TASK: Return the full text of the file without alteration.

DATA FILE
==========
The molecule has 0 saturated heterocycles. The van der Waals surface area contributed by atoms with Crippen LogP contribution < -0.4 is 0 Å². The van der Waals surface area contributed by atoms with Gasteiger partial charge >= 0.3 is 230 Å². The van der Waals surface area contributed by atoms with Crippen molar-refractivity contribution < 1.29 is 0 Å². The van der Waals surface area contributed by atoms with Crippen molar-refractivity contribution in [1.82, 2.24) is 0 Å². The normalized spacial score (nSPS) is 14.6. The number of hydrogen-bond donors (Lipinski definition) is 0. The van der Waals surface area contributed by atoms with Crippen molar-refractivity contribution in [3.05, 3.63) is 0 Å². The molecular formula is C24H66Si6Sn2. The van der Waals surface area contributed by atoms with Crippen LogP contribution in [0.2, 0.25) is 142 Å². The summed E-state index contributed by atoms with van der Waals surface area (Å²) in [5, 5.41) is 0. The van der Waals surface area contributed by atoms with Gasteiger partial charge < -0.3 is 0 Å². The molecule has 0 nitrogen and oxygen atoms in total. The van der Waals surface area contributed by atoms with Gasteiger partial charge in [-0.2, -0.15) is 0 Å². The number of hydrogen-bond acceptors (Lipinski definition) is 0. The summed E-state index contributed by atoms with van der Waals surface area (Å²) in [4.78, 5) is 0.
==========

The molecule has 0 saturated heterocycles. The van der Waals surface area contributed by atoms with Crippen LogP contribution < -0.4 is 0 Å². The van der Waals surface area contributed by atoms with Gasteiger partial charge >= 0.3 is 230 Å². The van der Waals surface area contributed by atoms with Crippen molar-refractivity contribution < 1.29 is 0 Å². The van der Waals surface area contributed by atoms with Crippen molar-refractivity contribution in [1.82, 2.24) is 0 Å². The normalized spacial score (nSPS) is 14.6. The number of hydrogen-bond donors (Lipinski definition) is 0. The van der Waals surface area contributed by atoms with Crippen molar-refractivity contribution in [3.05, 3.63) is 0 Å². The molecular formula is C24H66Si6Sn2. The van der Waals surface area contributed by atoms with Crippen LogP contribution in [0.2, 0.25) is 142 Å². The summed E-state index contributed by atoms with van der Waals surface area (Å²) in [5, 5.41) is 0. The van der Waals surface area contributed by atoms with Gasteiger partial charge < -0.3 is 0 Å². The molecule has 0 nitrogen and oxygen atoms in total. The van der Waals surface area contributed by atoms with Gasteiger partial charge in [-0.2, -0.15) is 0 Å². The number of hydrogen-bond acceptors (Lipinski definition) is 0. The summed E-state index contributed by atoms with van der Waals surface area (Å²) in [4.78, 5) is 0.